Table of contents for Power system dynamics, stability, and control / Jan Machowski, Janusz W. Bialek, James R. Bumby.

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Counter
Table of contents
About the Authors
Preface
Acknowledgements
Symbols
Part I INTRODUCTION TO POWER SYSTEMS
1 Introduction 
1.1	Stability and control of a dynamic system 
1.2	Classification of power system dynamics
1.3	Two pairs of important quantities: reactive power/voltage and real power/frequency 
1.4	Stability of power system 
1.5	Security of power system
1.6	Brief historical overview
2 Power system components 
2.1	Structure of the electrical power system
2.2	Generating units
2.2.1	Synchronous generators
2.2.2	Exciters and Automatic Voltage Regulators
2.2.3	Turbines and their governing systems
2.3	Substations
2.4	Transmission and distribution network
2.4.1	Overhead lines and underground cables
2.4.2	Transformers
2.4.3	Shunt and series elements
2.4.4	FACTS devices
2.5	Protection
2.6	Wide Area Measurement Systems
3 The power system in the steady-state 
3.1.	Transmission lines
3.1.1.	Line equations and the pi-equivalent circuit
3.1.2.	Performance of the transmission line
3.1.3.	Underground cables
3.2.	Transformers
3.2.1.	Equivalent circuit
3.2.2.	Off-nominal transformation ratio
3.3.	Synchronous generators
3.3.1.	Round-rotor machines
3.3.2.	Salient-pole machines
3.3.3.	Synchronous generator as a power source
3.3.4.	Reactive power capability curve of a round-rotor generator
3.3.5.Voltage-reactive power capability characteristic 
3.3.6.	Including the equivalent network impedance
3.4.	Power system loads
3.4.1.	Lighting and heating
3.4.2.	Induction motors
3.4.3.	Static characteristics of the load
3.4.4.	Load models
3.5.	Network equations
3.6.	Power flows in transmission networks
3.6.1. Control of power flows
3.6.2. Calculation of power flows
Part II INTRODUCTION TO POWER SYSTEM DYNAMICS AND CONTROL
4 Electromagnetic phenomena 
4.1.	Fundamentals
4.2.	Three-phase short-circuit on a synchronous generator
4.2.1.	Three-phase short-circuit with the generator on no-load and winding resistance neglected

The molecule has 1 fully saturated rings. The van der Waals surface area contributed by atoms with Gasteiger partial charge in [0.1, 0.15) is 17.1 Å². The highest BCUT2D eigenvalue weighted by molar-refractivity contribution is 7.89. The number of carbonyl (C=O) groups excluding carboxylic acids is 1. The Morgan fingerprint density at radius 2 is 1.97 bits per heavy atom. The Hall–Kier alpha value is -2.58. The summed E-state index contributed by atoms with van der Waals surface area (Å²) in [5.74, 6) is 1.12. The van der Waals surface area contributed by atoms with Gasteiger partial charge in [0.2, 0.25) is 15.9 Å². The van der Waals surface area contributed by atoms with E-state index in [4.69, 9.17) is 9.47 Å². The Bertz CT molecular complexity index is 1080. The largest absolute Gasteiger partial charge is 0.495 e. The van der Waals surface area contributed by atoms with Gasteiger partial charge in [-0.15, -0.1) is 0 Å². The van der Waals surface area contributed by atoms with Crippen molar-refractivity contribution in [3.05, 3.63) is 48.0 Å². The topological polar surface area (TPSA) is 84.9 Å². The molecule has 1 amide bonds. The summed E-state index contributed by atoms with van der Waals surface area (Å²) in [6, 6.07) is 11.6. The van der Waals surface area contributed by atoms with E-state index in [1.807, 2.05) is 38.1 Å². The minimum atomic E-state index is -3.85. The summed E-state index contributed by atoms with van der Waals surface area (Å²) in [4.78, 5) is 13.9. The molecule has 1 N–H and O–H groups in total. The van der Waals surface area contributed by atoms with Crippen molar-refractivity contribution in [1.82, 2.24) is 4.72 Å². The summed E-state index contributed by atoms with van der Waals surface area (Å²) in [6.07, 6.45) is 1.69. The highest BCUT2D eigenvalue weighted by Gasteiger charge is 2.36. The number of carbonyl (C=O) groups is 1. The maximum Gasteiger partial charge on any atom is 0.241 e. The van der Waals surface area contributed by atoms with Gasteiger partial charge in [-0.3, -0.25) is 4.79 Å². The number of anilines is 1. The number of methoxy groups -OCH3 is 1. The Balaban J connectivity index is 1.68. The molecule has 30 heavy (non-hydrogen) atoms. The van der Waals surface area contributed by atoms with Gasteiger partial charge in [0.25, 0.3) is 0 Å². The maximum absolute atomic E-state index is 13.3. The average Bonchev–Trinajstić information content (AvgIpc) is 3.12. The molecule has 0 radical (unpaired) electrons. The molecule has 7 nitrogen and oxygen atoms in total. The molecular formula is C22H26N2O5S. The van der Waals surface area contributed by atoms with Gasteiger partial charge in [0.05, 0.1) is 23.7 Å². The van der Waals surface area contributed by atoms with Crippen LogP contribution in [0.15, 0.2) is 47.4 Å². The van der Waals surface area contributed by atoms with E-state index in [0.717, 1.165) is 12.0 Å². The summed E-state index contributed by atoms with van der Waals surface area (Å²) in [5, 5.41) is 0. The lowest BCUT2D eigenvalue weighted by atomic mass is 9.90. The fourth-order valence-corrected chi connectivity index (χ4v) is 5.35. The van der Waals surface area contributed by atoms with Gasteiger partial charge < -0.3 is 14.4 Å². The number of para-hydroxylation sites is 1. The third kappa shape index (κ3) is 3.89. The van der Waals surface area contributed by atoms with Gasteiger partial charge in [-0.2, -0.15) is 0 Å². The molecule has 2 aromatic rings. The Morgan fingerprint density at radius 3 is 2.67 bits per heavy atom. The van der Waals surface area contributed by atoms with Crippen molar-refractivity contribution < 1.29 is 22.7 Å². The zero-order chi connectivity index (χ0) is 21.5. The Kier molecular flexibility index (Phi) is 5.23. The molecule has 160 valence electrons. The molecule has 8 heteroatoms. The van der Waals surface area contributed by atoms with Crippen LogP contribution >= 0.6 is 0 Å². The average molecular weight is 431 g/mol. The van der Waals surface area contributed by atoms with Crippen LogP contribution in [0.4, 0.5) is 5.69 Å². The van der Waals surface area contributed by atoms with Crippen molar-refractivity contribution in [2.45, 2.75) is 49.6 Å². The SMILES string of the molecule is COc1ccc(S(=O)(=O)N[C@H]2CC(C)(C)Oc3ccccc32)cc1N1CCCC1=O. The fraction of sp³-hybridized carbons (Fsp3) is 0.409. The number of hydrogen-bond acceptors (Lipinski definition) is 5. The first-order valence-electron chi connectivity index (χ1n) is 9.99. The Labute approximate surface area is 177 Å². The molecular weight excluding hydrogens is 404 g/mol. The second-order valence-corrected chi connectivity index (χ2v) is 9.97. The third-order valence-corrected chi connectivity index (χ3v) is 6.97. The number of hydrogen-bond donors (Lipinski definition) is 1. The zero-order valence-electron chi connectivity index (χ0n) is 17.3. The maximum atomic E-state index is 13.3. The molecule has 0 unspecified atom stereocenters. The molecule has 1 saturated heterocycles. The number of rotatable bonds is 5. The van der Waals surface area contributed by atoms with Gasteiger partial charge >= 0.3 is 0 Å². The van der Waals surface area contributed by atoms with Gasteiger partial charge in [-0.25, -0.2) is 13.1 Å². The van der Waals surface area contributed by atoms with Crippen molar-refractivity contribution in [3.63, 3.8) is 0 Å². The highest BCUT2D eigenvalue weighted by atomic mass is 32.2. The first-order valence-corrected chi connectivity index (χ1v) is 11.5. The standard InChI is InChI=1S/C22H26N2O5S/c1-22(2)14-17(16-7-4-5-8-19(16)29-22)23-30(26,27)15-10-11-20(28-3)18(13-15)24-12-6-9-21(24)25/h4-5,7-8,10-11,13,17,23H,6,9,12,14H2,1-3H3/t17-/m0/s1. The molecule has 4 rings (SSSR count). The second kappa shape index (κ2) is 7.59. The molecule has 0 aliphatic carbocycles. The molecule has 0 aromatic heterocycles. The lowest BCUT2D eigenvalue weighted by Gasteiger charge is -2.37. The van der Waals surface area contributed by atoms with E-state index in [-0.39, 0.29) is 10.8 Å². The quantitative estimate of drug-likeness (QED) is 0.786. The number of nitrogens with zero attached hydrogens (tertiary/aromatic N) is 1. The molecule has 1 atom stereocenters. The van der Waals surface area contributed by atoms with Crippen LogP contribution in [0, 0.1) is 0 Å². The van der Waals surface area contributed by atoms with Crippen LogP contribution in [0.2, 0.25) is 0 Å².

4.2.2.	Including the effect of winding resistance
4.2.3.	Armature flux paths and the equivalent reactances
4.2.4.	Generator electromotive forces and equivalent circuits.
4.2.5.	Short-circuit currents with the generator initially on no-load
4.2.6.	Short-circuit currents in the loaded generator
4.2.7.	Subtransient torque
4.3.	Phase-to-phase short-circuit
4.3.1.	Short-circuit current and flux with winding resistance neglected
4.3.2.	Influence of the subtransient saliency
4.3.3.	Influence of winding resistance
4.3.4.	Subtransient torque
4.4.	Synchronisation
4.5.	Short circuit in a network and its clearing
5 Electromechanical dynamics ? small disturbances 
5.1.	Swing equation
5.2.	Damping power
5.3.	Equilibrium points
5.4.	Steady-state stability of unregulated system
5.4.1.	Pull-out power
5.4.2.	Transient power-angle characteristics
5.4.3.	Rotor swings and equal area criterion
5.4.4.	Effect of damper windings
5.4.5.	Effect of rotor flux linkage variation
5.4.6.	Analysis of rotor swings around the equilibrium point
5.4.7.	Mechanical analogues of the generator-infinite busbar system
5.5.	Steady-state stability of the regulated system
5.5.1.	Steady-state power-angle characteristic of regulated generator
5.5.2.	Transient power-angle characteristic of the regulated generator
5.5.3.	Effect of rotor flux linkage variation
5.5.4.	Effect of AVR action on the damper windings
5.5.5.	Compensating the negative damping components
6 Electromechanical dynamics ? large disturbances 
6.1.	Transient stability
6.1.1.	Fault cleared without a change in the equivalent network impedance.
6.1.2.	Short-circuit cleared with/without auto-reclosing
6.1.3.	Power swings
6.1.4.	Effect of flux decrement
6.1.5.	Effect of the AVR
6.2.	Swings in multi-machine systems
6.3.	Direct method for stability assessment
6.3.1.	Mathematical background
6.3.2.	Energy-type Lyapunov function
6.3.3.	Transient stability area
6.3.4.	Equal area criterion
6.3.5.	Direct Lyapunov method for a multi-machine system
6.4.	Synchronisation
6.5.	Asynchronous operation and resynchronisation
6.5.1.	Transition to asynchronous operation
6.5.2.	Asynchronous operation
6.5.3.	Possibility of resynchronisation
6.6	Out-of-step protection systems 
6.6.1. Impedance loci during power swings
6.6.2. Power swings blocking
6.6.3. Pole-slip protection of synchronous generator
6.6.4. Out-of-step tripping in network
6.6.5. Example of a blackout
6.7.	Torsional oscillations in the drive shaft
6.7.1.	The torsional natural frequencies of the turbine-generator rotor
6.7.2.	 Effect of system faults
6.7.3 Subsynchronous resonance
7 Wind power 
7.1 Wind turbines
7.2 Induction machine equivalent circuit 
7.3 Induction generator coupled to the grid 
7.4 	Induction generators with slightly increased speed range via external rotor resistance
7.5 	Induction generators with signicantly increased speed range: doubly fed induction generators (DFIG?S)
7.6	Fully rated converter systems: wide speed control 
7.7	Peak power tracking of variable speed wind turbines 
7.8	Connections of wind farms
7.9	Fault behaviour of induction generators 
7.10	Influence of wind generators on power system stability
8 Voltage stability 
8.1.	Network feasibility